Identification of appropriate and relevant articles will be guided by selection criteria.
Focus on women’s beliefs and values surrounding childbirth
Report on experiences and perceptions towards facility delivery or skilled health care providers
Published from January 2000 onwards
Studies conducted in Africa
We will exclude the following articles:
Studies with no evidence of mother’s values, beliefs or norms surrounding childbirth
Studies not focused on childbirth or delivery services
Studies not freely available in full text
Screening and selection process
The search strategies will be piloted to check the appropriateness of the selected databases and key words. All the articles retrieved from the databases will be screened for eligibility through the following stages. In the first stage, the principle investigator (PI) will screen the all the titles for eligibility, and articles that meet the eligibility criteria will be exported to endnote, a referencing software (version 7) used to store and organize citation information. All the titles that are not eligible will be excluded and all the duplicates deleted. In the second stage, the PI and two independent trained reviewers will independently (in parallel) screen the abstracts from the retrieved titles to include only eligible articles. In the last stage, the PI and two independent reviewers shall read through the full articles for eligibility. At every stage, any differences in the outputs will be resolved through a discussion and a consensus will be derived. Reasons for exclusion of articles at each stage will be documented. A flow chart showing details of studies included and excluded at each stage of the study selection process will be provided.
Charting the data
An analytical method will be used to extract the background information and process oriented information of each included study. A data charting form will be developed and piloted. The following variables for which data will be sought in order to answer the question will be determined and will include author(s) names, date of publication, country of publication study title, journal full reference, aims or research question, participant characteristics, sampling method, study design, theoretical background, data collection, data analysis and most relevant findings conclusions and comments. The piloting forms will be done by independent reviewers in duplicate . This will be done by ensuring that the reviewers independently conduct a trial data extraction and later discuss as a team to ensure that the approach is in line with the objective. To improve the applicability, consistency and quality of the chart, a continued review through an iterative process, which involves reading and re-reading the summaries, will be ensured. This process will entail continuous editing of the extraction form throughout the duration of the study.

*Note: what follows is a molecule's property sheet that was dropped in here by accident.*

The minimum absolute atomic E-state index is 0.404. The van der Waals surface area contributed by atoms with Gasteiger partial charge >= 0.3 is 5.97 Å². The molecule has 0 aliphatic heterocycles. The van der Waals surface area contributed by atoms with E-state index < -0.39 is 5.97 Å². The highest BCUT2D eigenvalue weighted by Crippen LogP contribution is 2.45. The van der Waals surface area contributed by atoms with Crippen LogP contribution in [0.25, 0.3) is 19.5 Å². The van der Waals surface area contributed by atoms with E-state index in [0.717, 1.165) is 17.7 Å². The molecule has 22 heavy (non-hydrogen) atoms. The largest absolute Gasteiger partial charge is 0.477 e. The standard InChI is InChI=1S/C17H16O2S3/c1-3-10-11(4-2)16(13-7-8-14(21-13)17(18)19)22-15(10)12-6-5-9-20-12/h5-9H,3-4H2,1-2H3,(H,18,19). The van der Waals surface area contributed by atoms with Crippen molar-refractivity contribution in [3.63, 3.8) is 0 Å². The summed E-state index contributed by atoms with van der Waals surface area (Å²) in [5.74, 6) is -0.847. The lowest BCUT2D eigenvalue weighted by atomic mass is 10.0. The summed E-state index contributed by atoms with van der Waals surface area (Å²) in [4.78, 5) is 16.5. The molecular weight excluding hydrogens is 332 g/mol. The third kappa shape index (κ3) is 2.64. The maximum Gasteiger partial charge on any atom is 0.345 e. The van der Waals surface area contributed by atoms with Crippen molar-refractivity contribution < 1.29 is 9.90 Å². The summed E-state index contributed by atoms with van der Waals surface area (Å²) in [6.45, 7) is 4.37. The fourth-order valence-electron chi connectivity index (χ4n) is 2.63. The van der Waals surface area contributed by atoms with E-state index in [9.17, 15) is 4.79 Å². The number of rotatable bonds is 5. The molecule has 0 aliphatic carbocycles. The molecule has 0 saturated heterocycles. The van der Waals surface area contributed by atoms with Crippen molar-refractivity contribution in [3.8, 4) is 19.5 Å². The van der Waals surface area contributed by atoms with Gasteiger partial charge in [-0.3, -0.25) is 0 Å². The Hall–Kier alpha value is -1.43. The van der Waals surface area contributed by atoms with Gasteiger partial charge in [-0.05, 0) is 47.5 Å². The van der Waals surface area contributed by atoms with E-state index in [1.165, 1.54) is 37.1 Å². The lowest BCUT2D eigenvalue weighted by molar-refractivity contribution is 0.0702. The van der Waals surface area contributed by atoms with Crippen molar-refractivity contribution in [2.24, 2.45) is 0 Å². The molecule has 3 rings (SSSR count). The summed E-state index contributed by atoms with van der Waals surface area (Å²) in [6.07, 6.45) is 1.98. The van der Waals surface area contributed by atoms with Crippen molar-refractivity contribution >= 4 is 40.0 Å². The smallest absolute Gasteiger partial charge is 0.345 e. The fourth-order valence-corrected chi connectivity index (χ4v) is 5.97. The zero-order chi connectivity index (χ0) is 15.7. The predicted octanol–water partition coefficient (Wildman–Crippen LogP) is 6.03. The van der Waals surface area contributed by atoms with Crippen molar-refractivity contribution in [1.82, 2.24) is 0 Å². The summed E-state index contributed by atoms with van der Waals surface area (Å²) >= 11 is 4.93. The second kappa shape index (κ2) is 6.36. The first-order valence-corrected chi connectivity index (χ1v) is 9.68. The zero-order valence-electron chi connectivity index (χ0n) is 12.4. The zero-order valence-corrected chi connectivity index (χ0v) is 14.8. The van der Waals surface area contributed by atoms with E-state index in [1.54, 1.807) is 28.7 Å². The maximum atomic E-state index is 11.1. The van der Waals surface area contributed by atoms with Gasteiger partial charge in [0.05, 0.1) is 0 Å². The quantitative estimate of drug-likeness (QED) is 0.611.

Collating, summarising, and reporting the results
This study is aimed at mapping the existing evidence and to summarise the findings as presented across articles. The data from the data collection process will be quantitatively summarised using a simple numerical count and qualitatively drawn on the descriptive-analytical method using thematic analysis and visual representations (including diagrams). The quantitative results will be presented in a table format, followed by a narrative section containing the main theories. A narrative account of all the data extracted from the studies that meet the inclusion criteria will be analysed using the thematic content analysis. Data relating to the beliefs and values of mothers or women, in regards to childbirth by skilled health care providers in Africa, will be coded using NVivo version 10 . Emerging themes will be identified, coded, and categorised into major themes. The resulting themes will then be synthesised, summarised and discussed in relation to the objective of the study and its implications on ethical practice, policy and future research.